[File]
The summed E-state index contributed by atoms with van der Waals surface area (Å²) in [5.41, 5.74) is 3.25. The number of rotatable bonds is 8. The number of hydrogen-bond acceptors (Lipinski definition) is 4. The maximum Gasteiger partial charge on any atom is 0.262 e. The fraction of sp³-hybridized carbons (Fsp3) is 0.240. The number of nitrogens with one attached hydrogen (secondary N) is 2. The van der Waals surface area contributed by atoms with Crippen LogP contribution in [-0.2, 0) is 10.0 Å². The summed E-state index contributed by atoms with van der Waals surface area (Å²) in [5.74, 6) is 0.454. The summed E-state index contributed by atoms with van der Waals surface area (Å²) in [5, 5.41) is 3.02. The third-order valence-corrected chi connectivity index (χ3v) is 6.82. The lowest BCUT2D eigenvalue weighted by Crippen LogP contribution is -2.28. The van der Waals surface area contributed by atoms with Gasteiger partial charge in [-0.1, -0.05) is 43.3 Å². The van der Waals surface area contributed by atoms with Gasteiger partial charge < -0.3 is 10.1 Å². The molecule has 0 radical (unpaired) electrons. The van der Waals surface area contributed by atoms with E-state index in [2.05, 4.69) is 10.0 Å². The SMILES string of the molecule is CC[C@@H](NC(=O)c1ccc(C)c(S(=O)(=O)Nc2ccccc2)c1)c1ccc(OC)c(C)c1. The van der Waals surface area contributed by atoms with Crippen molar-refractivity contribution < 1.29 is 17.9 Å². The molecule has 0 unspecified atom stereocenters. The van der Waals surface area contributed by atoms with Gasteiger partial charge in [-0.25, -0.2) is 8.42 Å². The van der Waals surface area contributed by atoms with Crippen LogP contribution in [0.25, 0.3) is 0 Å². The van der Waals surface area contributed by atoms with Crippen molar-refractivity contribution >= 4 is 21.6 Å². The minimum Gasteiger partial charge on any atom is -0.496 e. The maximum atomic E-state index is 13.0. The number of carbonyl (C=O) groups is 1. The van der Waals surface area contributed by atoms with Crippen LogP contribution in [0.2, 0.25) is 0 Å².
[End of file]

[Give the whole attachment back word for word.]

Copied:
The summed E-state index contributed by atoms with van der Waals surface area (Å²) in [5.41, 5.74) is 3.25. The number of rotatable bonds is 8. The number of hydrogen-bond acceptors (Lipinski definition) is 4. The maximum Gasteiger partial charge on any atom is 0.262 e. The fraction of sp³-hybridized carbons (Fsp3) is 0.240. The number of nitrogens with one attached hydrogen (secondary N) is 2. The van der Waals surface area contributed by atoms with Crippen LogP contribution in [-0.2, 0) is 10.0 Å². The summed E-state index contributed by atoms with van der Waals surface area (Å²) in [5.74, 6) is 0.454. The summed E-state index contributed by atoms with van der Waals surface area (Å²) in [5, 5.41) is 3.02. The third-order valence-corrected chi connectivity index (χ3v) is 6.82. The lowest BCUT2D eigenvalue weighted by Crippen LogP contribution is -2.28. The van der Waals surface area contributed by atoms with Gasteiger partial charge in [-0.1, -0.05) is 43.3 Å². The van der Waals surface area contributed by atoms with Gasteiger partial charge < -0.3 is 10.1 Å². The molecule has 0 radical (unpaired) electrons. The van der Waals surface area contributed by atoms with E-state index in [2.05, 4.69) is 10.0 Å². The SMILES string of the molecule is CC[C@@H](NC(=O)c1ccc(C)c(S(=O)(=O)Nc2ccccc2)c1)c1ccc(OC)c(C)c1. The van der Waals surface area contributed by atoms with Crippen molar-refractivity contribution < 1.29 is 17.9 Å². The molecule has 0 unspecified atom stereocenters. The van der Waals surface area contributed by atoms with Gasteiger partial charge in [-0.25, -0.2) is 8.42 Å². The van der Waals surface area contributed by atoms with Crippen LogP contribution in [0.25, 0.3) is 0 Å². The van der Waals surface area contributed by atoms with Crippen molar-refractivity contribution >= 4 is 21.6 Å². The minimum Gasteiger partial charge on any atom is -0.496 e. The maximum atomic E-state index is 13.0. The number of carbonyl (C=O) groups is 1. The van der Waals surface area contributed by atoms with Crippen LogP contribution in [0.2, 0.25) is 0 Å².